The terraform import command allows you to import into HashiCorp Terraform resources that already existed previously in the provider we are working with, in this case AWS. However, it only allows you to import those records one by one, with one run of terraform import at a time. This, apart from being extremely tedious, in some situations becomes impractical. This is the case for the records of a Route53 DNS zone. The task can become unmanageable if we have multiple DNS zones, each one with tens or hundreds of records. In this article I offer you a bash script that will allow you to import in Terraform all the records of a Route53 DNS zone in a matter of seconds or a few minutes.
How to use 2 network interfaces on the same AWS subnet in Linux
The following Linux procedure describes how to use at the same time 2 network interfaces connected to the same AWS subnet and, which is more important, how to make both communication works well internally (between hosts on the same subnet) and also externally (both interfaces visible from the Internet). This can be useful for example when you want the same EC2 instance to host a web server serving http or https requests and at the same time have a websockets server ws:// or wss:// listening on the same port 80 or 443 respectively. Although there are other ways to achieve this such as configuring Nginx to be able to discriminate web traffic (http) from websockets traffic (ws) and act as a proxy to redirect the corresponding requests to the websockets server, this other solution I propose seems simpler and to some extent more efficient because it is not necessary to redirect traffic, which will always introduce a small latency, and allows to keep both servers completely independent within the same host. The only drawback is that you will need to assign 2 Elastic IP addresses to the same EC2 instance instead of only 1, but at the same time this will give you more flexibility when establishing rules in the security groups or in the subnet NAT rules.
Linux remote control from your smartphone via SSH button widgets
In this post I will tell you about an Android app that is extremely useful to run commands remotely on a Linux computer: Hot Button SSH Command Widget. This application allows you to launch conveniently any command you want on a remote computer through SSH only with the push of a button on the screen of your mobile phone or tablet. This not only will facilitate automation of repetitive tasks, but also is very interesting from the perspective of security for the same reasons I exposed in my Automatically lock/unlock your screen by Bluetooth device proximity post. It will allow you for example to lock and unlock the screen without having to type your password again and again in sight of other people.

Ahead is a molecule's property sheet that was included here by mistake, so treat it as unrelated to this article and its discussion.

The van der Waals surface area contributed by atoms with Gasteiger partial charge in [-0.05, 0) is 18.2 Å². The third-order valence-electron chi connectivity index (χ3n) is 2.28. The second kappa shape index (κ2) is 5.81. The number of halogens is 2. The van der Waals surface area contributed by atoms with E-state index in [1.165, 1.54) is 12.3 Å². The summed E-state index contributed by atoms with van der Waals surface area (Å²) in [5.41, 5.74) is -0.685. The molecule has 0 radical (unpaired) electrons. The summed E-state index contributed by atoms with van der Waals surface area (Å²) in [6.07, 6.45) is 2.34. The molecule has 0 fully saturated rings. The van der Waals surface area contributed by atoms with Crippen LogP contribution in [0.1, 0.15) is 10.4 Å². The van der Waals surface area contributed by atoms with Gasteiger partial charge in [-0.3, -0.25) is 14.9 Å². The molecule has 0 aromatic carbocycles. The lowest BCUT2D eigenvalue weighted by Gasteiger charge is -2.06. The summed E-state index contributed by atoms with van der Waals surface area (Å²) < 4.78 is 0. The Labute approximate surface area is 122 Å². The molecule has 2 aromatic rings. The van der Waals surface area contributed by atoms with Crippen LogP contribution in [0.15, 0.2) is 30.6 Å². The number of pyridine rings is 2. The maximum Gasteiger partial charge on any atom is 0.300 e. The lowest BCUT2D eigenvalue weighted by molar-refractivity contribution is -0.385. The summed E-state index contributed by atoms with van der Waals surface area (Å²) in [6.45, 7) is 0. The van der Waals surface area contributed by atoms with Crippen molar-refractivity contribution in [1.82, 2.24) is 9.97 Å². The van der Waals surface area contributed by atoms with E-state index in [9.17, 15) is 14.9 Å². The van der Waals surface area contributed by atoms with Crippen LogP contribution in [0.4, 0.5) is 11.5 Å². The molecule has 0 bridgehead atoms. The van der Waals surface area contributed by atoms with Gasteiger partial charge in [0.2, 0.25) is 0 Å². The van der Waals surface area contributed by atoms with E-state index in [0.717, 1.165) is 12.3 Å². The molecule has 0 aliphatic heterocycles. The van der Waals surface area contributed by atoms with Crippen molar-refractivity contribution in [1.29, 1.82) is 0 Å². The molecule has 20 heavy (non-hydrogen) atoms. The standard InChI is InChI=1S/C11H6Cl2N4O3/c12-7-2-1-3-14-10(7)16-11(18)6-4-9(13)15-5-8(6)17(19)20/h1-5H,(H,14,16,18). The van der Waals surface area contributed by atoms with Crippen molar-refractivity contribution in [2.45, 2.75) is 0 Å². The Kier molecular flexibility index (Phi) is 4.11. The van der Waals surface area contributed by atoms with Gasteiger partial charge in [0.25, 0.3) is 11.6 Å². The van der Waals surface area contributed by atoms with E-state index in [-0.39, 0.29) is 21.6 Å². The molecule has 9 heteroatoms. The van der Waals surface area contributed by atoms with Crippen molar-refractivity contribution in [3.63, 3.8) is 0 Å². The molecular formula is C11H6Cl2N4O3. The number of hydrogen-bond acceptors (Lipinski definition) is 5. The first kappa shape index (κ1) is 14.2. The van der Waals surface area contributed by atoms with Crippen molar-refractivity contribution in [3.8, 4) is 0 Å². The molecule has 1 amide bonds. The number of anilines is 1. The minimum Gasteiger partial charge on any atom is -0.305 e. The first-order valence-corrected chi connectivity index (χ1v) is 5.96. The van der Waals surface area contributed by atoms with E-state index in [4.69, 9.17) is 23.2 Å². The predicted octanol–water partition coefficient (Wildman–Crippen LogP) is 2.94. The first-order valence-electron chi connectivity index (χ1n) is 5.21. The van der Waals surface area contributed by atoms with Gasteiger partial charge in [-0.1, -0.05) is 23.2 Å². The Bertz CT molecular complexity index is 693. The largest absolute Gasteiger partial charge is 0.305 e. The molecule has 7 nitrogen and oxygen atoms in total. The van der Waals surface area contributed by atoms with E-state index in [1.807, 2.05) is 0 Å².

Differences between ASLR, KASLR and KARL
Following the release of the Linux Kernel 4.12, which for the first time brings the KASLR feature enabled by default, and almost simultaneously the announcement of a feature called KARL in OpenBSD, I found it interesting to clarify the differences between these security techniques, since I think that the combination of both will be very important in the future of system security as they will prevent exploiting vulnerabilities related to memory corruption (buffer-overflow).
How to prevent the .xsession-errors file from growing to a huge size
The .xsession-errors file is where the X Window system logs all errors that occur within the Linux graphical environment. All desktop environments, whether Gnome, KDE, Cinnamon, XFCE, LXDE, etc., and all lighter window managers like FVWM, IceWM or Window Maker make use of the X Window system. Therefore any graphical application running on your computer can cause that error messages are written to the .xsession-errors file, reason why it can grow wildly until reaching very big sizes of tens of GB or even hundreds if your disk capacity allows it.
Fatrace command: how to know in real time which processes are writing to a file
It is usually easy to know which process or processes are writing to a given file in Linux, since we either know its origin and its nature beforehand (for example the Apache access_log), or we can easily find it out with the fuser or lsof commands. However, sometimes it will happen that although we know the role and purpose of a file, there are so many applications accesing it simultaneously that it is very difficult to know which of them is the one that reads/writes the most or does so in a precise moment. Knowing this would be very useful to learn for example why a log file is growing excessively or which application is making an abusive use of system resources, either by mistake or intentionally.
How to enlarge the size of an EBS volume in AWS and extend an ext4 partition
When we completely fill up an ext4 filesystem mounted on a partition hosted in an EBS volume of Amazon Web Services and we can not do anything to free space because we do not want to lose any of the stored data, the only solution is to grow up the volume and extend the associated partition up to 100% of its capacity to obtain free space again.
Unlock Linux command line after pressing Ctrl+s in Bash
Since the key combination Control+s is widely used as a shortcut to save files in GUI applications such as text editors, image editors, web browsers, etc. sometimes you are betrayed by your subconscious when you are working from the Linux command line and you use that same key combination when you are for example editing a Vim document when trying to save it. Then you notice that no key answers, the shell is locked and you can no longer do anything else in it. Even worse, you get a cold sweat because you can’t continue editing your document and you can’t save the changes.